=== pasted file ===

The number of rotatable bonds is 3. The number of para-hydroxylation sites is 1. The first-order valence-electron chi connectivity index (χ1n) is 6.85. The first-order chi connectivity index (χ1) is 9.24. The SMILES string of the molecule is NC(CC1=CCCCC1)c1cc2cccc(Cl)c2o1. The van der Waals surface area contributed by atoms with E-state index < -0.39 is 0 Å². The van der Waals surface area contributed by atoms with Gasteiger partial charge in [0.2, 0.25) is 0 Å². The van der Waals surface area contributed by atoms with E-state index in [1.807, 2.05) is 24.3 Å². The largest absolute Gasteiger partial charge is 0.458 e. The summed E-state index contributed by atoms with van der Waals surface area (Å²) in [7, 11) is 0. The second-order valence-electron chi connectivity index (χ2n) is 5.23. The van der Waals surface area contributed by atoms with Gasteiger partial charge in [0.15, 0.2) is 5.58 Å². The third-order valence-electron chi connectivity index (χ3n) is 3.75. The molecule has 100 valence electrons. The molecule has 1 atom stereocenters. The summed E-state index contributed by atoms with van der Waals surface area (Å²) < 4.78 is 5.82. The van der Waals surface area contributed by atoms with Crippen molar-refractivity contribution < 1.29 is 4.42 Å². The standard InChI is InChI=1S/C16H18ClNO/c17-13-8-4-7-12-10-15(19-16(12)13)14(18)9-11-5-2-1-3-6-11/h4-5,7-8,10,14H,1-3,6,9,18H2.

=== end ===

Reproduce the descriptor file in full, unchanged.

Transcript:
The number of rotatable bonds is 3. The number of para-hydroxylation sites is 1. The first-order valence-electron chi connectivity index (χ1n) is 6.85. The first-order chi connectivity index (χ1) is 9.24. The SMILES string of the molecule is NC(CC1=CCCCC1)c1cc2cccc(Cl)c2o1. The van der Waals surface area contributed by atoms with E-state index < -0.39 is 0 Å². The van der Waals surface area contributed by atoms with Gasteiger partial charge in [0.2, 0.25) is 0 Å². The van der Waals surface area contributed by atoms with E-state index in [1.807, 2.05) is 24.3 Å². The largest absolute Gasteiger partial charge is 0.458 e. The summed E-state index contributed by atoms with van der Waals surface area (Å²) in [7, 11) is 0. The second-order valence-electron chi connectivity index (χ2n) is 5.23. The van der Waals surface area contributed by atoms with Gasteiger partial charge in [0.15, 0.2) is 5.58 Å². The third-order valence-electron chi connectivity index (χ3n) is 3.75. The molecule has 100 valence electrons. The molecule has 1 atom stereocenters. The summed E-state index contributed by atoms with van der Waals surface area (Å²) < 4.78 is 5.82. The van der Waals surface area contributed by atoms with Crippen molar-refractivity contribution < 1.29 is 4.42 Å². The standard InChI is InChI=1S/C16H18ClNO/c17-13-8-4-7-12-10-15(19-16(12)13)14(18)9-11-5-2-1-3-6-11/h4-5,7-8,10,14H,1-3,6,9,18H2.